Sanctioning costs. It also seems likely that certain counties may realize some cost savings if a court that would otherwise have imposed community sanctions on certain offenders convicted of or pleading guilty to the offense of importuning under current law instead imposes the required mandatory prison term. Such a sentencing outcome shifts the sanctioning costs from the county to the state.

 

Net cost effect. In sum, as of this writing, it appears that the bill will trigger factors that may simultaneously increase and decrease the annual operating costs of any affected county criminal justice system. Although LSC fiscal staff is unable to quantify those factors, their net fiscal effect may be no more than minimal. For the purposes of this analysis, "minimal effect" means that whether the bill results in a net increase or decrease in the amount of time and money expended by any affected county criminal justice system on such matters is uncertain, but the magnitude of that change, whatever its direction, would be no more than minimal. In this case, "minimal" means an estimated cost or savings of no more than $5,000 per year for any affected county criminal justice systems.

 

Revenues. It seems unlikely that the bill will have any readily discernible effect on county revenues.

 

State fiscal effects

 

Expenditures

 

Preliminary data obtained from the Department of Rehabilitation and Correction (DRC) indicates that the number of offenders sentenced to prison annually for the primary offense of importuning has, in recent years, been increasing. In FY 2002, the number of offenders sentenced to prison for the offense of importuning totaled seven. In FY 2007, the number of offenders sentenced to prison for the offense of importuning totaled 43. Also of note is the fact that more local jurisdictions in Ohio appear to be trained in, and conducting, clandestine investigative operations in an effort to expand their enforcement of Internet-based sex crimes.

 

The bill will likely have two effects on the offender population sentenced to prison each year. First, some offenders will be sentenced to a prison term that would otherwise have been sanctioned locally. Second, some offenders who would have been sentenced to a prison term under current law and sentencing practices could be incarcerated for a longer period of time. As of this writing, however, LSC fiscal staff does not have the data at hand that would permit one to estimate the bill's effect on: (1) the number of offenders sentenced to prison annually for violating various importuning prohibitions, or (2) the average time served for violating those importuning prohibitions.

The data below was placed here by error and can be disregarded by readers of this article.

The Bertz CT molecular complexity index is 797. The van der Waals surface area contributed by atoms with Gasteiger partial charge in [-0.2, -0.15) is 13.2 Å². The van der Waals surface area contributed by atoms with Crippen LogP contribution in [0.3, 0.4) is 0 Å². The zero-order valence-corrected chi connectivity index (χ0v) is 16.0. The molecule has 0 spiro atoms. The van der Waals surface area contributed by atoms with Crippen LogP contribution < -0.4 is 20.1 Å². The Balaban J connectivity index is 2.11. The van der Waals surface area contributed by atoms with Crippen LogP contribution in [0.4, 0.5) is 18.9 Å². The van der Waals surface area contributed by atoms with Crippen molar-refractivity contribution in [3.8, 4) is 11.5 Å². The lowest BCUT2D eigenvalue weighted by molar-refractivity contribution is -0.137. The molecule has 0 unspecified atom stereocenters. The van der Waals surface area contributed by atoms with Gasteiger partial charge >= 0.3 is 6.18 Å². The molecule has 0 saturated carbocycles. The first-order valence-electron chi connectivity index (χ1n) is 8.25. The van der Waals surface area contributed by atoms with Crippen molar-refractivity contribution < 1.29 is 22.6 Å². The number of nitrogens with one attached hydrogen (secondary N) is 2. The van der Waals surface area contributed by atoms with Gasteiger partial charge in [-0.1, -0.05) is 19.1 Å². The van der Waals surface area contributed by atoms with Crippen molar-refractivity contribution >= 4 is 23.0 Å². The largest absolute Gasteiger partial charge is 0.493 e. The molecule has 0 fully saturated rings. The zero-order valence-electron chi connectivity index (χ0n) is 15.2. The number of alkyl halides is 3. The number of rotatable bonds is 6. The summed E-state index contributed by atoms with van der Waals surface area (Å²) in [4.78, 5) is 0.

That said, it seems more or less certain, all other conditions remaining the same, that the bill will increase the size of DRC's annual inmate population and that the fiscal consequences of that increase will exceed minimal. A minimal increase for the state herein means an expenditure in excess of $100,000 per year. According to DRC's web site, the average incarceration cost per inmate is $25,258 a year. Thus, it would only take four additional inmates serving at least one year in prison to increase DRC's annual expenditures by more than $100,000.

 

The effects of the bill on the state's prison system will also be a function of: (1) the frequency with which individuals continue to violate existing importuning prohibitions, (2) the degree to with which local law enforcement proactively enforce certain aspects of the state's Sex Offense Law, and (3) the local bargaining processes that have developed to manage criminal caseloads.

 

Revenues

 

It seems unlikely that the bill will have any readily discernible effect on state revenues.

 

 

 

LSC fiscal staff: Jamie L. Doskocil, Senior Budget Analyst

 

SB0183IN.doc/lb

 



[1] "Telecommunications device" means any instrument, equipment, machine, or other device that facilitates telecommunication (i.e., the origination, emission, dissemination, transmission, or reception of data, images, signals, sounds, or other intelligence or equivalence of intelligence of any nature over any communications system by any method, including, but not limited to, a fiber optic, electronic, magnetic, optical, digital, or analog method) including, but not limited to, a computer, computer network, computer chip, computer circuit, scanner, telephone, cellular telephone, pager, personal communications device, transponder, receiver, radio, modem, or device that enables the use of a modem.